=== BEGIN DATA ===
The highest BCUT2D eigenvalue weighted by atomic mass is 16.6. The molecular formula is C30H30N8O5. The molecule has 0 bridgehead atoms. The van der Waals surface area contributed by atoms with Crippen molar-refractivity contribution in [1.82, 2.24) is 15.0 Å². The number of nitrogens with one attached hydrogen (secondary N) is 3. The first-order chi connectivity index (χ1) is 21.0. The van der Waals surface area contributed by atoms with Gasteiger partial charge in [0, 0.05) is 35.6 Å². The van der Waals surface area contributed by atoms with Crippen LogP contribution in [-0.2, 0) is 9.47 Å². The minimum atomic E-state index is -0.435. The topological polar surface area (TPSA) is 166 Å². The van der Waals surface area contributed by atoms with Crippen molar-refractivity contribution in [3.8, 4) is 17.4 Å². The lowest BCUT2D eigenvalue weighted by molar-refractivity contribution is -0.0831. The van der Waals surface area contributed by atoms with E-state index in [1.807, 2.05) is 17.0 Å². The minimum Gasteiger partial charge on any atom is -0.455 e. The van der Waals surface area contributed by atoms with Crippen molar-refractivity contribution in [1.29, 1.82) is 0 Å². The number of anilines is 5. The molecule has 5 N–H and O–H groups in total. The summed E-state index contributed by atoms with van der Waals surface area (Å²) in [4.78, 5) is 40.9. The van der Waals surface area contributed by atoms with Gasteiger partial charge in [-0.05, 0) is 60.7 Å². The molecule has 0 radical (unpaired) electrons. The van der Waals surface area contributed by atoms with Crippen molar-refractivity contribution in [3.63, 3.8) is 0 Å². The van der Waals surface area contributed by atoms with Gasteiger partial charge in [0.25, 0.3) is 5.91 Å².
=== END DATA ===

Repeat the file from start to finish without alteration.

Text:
The highest BCUT2D eigenvalue weighted by atomic mass is 16.6. The molecular formula is C30H30N8O5. The molecule has 0 bridgehead atoms. The van der Waals surface area contributed by atoms with Crippen molar-refractivity contribution in [1.82, 2.24) is 15.0 Å². The number of nitrogens with one attached hydrogen (secondary N) is 3. The first-order chi connectivity index (χ1) is 21.0. The van der Waals surface area contributed by atoms with Gasteiger partial charge in [0, 0.05) is 35.6 Å². The van der Waals surface area contributed by atoms with Crippen LogP contribution in [-0.2, 0) is 9.47 Å². The minimum atomic E-state index is -0.435. The topological polar surface area (TPSA) is 166 Å². The van der Waals surface area contributed by atoms with Crippen molar-refractivity contribution in [3.8, 4) is 17.4 Å². The lowest BCUT2D eigenvalue weighted by molar-refractivity contribution is -0.0831. The van der Waals surface area contributed by atoms with E-state index in [1.807, 2.05) is 17.0 Å². The minimum Gasteiger partial charge on any atom is -0.455 e. The van der Waals surface area contributed by atoms with Crippen molar-refractivity contribution in [1.29, 1.82) is 0 Å². The number of anilines is 5. The molecule has 5 N–H and O–H groups in total. The summed E-state index contributed by atoms with van der Waals surface area (Å²) in [4.78, 5) is 40.9. The van der Waals surface area contributed by atoms with Gasteiger partial charge in [-0.05, 0) is 60.7 Å². The molecule has 0 radical (unpaired) electrons. The van der Waals surface area contributed by atoms with Crippen molar-refractivity contribution in [3.63, 3.8) is 0 Å². The van der Waals surface area contributed by atoms with Gasteiger partial charge in [0.25, 0.3) is 5.91 Å².